When a juvenile commits a crime, their age is taken into a huge consideration. Because of a juvenile’s age at the time of their crime, they could have committed what is called a “status” offense under criminal law. Some of the status offenses we commonly know are truancy, possession and consumption of alcohol, curfew violations, and purchase of cigarettes. Status offenses are crimes that are harmful to minors, so the courts work to protect minors.
A Brief History of Status Offenses
Back in our country’s history, status offenses were handled in the juvenile justice system in every state. However, past the 70s, many states believed that they would change this because minors were just in desperate need of supervision for their crimes. States wanted to work to preserve families, ensure the safety of the public, and prevent young people from committing crimes in the future. This gave prosecutors the right to divert these offenses away from the juvenile court and give the cases to other agencies who could handle the matters, such as juveniles who were not coming to school or those who had a history of running away from home. About 94% of these cases involve liquor law violations, and are handled very seriously.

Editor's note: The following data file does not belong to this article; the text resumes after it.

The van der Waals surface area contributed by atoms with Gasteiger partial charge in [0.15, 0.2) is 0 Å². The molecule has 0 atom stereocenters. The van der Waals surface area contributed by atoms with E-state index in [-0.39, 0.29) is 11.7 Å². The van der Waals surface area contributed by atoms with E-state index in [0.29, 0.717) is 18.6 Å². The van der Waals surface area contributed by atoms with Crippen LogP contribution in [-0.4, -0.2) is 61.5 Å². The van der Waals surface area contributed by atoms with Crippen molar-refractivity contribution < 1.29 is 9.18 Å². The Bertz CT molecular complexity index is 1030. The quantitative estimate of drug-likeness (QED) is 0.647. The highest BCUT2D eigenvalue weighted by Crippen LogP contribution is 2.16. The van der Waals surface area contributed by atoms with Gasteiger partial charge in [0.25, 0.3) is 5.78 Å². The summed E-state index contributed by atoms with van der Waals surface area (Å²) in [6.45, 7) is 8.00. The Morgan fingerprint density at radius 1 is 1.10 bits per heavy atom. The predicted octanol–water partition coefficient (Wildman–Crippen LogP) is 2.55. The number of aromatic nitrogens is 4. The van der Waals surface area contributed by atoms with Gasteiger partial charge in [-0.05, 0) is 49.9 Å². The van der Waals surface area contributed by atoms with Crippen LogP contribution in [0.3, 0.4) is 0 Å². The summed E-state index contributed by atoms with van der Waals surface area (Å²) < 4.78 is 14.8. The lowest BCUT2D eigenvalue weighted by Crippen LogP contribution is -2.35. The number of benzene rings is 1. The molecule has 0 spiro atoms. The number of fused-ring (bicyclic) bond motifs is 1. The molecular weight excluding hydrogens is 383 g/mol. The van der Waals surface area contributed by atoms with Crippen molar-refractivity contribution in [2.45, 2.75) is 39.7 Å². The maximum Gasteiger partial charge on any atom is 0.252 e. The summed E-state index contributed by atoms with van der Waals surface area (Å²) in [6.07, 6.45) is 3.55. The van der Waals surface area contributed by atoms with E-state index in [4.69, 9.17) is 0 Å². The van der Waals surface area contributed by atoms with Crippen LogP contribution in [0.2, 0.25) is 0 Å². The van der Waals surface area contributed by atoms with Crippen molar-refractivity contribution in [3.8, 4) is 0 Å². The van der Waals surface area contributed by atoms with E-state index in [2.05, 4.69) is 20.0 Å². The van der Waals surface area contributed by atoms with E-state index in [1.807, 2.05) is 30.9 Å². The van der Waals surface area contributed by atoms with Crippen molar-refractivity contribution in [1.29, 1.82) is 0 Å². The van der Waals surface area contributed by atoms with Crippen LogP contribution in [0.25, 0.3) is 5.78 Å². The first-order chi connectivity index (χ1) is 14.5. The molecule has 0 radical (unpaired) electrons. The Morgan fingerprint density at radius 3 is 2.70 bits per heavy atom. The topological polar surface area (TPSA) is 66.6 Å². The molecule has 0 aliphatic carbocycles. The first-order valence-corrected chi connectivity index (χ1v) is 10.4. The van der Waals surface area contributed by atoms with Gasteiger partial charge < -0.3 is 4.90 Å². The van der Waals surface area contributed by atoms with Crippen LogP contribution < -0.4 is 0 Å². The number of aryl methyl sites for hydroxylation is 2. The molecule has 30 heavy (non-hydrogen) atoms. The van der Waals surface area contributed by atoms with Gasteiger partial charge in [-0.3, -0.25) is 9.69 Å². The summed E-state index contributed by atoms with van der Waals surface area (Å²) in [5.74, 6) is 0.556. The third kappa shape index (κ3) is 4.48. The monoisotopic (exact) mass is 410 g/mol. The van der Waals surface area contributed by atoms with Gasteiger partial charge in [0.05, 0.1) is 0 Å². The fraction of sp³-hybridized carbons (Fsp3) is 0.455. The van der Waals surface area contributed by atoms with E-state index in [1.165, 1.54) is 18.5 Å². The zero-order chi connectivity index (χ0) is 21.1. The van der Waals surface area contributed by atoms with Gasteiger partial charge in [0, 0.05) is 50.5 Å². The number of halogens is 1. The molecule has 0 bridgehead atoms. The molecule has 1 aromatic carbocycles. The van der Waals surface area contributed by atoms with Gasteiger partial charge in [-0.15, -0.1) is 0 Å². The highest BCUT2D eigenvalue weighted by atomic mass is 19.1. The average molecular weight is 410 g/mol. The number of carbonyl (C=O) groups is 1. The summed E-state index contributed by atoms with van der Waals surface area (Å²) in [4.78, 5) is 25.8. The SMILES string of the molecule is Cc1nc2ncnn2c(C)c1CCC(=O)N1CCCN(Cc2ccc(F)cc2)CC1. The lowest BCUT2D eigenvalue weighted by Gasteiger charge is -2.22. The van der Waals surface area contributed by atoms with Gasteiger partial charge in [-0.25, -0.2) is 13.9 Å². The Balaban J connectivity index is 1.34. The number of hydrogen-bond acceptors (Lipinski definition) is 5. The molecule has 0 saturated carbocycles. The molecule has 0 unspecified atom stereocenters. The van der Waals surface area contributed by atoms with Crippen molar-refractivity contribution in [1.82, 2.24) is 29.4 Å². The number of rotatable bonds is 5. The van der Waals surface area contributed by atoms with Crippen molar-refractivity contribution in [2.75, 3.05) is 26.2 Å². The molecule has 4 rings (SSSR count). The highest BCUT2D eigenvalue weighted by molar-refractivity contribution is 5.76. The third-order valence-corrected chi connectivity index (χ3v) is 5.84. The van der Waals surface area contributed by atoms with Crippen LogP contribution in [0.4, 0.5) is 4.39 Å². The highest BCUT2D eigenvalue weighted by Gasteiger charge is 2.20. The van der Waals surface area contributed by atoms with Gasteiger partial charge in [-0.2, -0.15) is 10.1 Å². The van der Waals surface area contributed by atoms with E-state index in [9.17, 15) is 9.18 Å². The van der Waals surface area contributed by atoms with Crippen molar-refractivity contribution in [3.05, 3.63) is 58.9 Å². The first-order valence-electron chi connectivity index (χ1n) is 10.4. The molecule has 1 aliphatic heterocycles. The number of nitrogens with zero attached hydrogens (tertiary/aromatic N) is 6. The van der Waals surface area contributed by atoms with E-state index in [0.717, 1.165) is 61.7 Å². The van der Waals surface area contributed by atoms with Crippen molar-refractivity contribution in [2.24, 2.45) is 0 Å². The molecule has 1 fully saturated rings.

Juveniles can still expect to suffer penalties because of their actions. The penalties vary from state to state and can include suspending a juvenile’s driver’s license, requiring them to pay a fine, or ordering the juvenile to attend an education program or counseling. However, as the parents are sometimes responsible as well, they may also be ordered to partake in counseling with their child. Truancy is, of course, treated very seriously as the states want children to remain in school as much as possible. Parents could be held accountable for their children missing school.
To understand the laws of your state, speak to a criminal defense attorney today. In California, the highest age a child’s conduct can be considered a status offense is 17. Call us today at The Law Office of Peter Blair for more information.